Labour Reforms

  • Referring to the labour reform policies of the Narendra Modi government, where measures are being taken to make it easy to hire and fire workers, with an eye on foreign investors likely to invest in the country under the ‘Make in India’ programme, Ms. Polaski said that such measures alone cannot guarantee better Foreign Direct Investment (FDI).
  • More and more investors from the West were finding that ‘portfolio investment’, where bonds and stocks are purchased in the short-term and them sold for a profit, especially with government bonds, provided a higher rate of return, and were opting for it, she said.
  • Therefore, a balance of domestic demand and increase in export demands was the way forward for countries like India to improve growth.
  • According to a recent report by the McKinsey Global Institute, India could add 60 per cent to its 2025 GDP by bridging gender gap at work. At present India seriously lags behind in female labour force participation, having missed its Millennium Development Goal target in this area.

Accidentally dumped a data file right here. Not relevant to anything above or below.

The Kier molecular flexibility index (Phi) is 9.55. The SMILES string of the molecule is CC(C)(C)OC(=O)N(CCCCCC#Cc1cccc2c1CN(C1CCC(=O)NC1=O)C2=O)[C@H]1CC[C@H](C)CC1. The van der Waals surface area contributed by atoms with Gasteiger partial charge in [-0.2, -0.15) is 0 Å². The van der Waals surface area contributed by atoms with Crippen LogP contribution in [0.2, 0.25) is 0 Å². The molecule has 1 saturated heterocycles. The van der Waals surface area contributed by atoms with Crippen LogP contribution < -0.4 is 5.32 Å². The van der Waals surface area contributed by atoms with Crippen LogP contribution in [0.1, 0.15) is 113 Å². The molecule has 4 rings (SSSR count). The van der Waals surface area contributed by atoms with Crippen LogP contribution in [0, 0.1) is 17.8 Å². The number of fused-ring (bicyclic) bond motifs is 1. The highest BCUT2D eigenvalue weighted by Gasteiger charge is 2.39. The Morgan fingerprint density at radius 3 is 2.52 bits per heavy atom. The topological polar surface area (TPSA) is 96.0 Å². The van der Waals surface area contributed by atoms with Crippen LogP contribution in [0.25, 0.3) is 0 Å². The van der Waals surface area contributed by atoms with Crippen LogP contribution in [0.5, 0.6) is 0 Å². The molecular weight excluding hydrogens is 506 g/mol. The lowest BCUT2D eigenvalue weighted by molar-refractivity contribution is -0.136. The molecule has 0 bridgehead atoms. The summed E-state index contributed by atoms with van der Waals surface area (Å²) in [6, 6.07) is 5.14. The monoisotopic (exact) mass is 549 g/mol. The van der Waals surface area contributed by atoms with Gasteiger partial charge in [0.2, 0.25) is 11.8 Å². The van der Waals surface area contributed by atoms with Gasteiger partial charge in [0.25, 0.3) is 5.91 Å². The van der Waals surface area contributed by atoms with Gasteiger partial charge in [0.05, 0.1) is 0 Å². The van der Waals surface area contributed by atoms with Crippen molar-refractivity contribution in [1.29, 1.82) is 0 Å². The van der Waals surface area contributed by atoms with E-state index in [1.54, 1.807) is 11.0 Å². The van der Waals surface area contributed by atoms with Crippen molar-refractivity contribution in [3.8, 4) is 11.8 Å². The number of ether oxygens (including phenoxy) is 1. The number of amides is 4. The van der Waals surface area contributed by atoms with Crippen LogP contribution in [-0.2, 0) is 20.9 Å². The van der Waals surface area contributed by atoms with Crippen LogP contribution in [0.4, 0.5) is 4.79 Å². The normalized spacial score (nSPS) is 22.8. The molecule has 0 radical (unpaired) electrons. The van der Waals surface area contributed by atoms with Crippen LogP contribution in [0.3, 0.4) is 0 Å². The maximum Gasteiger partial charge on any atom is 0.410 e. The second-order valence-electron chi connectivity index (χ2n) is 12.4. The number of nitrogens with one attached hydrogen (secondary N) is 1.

• To this, Ms, Polaski said relatively strong growth and implementation of MGNREGS has perhaps pushed female labour participation down from 34 % earlier to 28 %.
  • With the garment export industry suffering due to reduced demand globally, and India’s inability to compete with cheaper labour provided by countries like Bangladesh, she said that tapping into the domestic market was a better way to sustain these industries and also ensure that women, who dominate such industries, get to keep their jobs.

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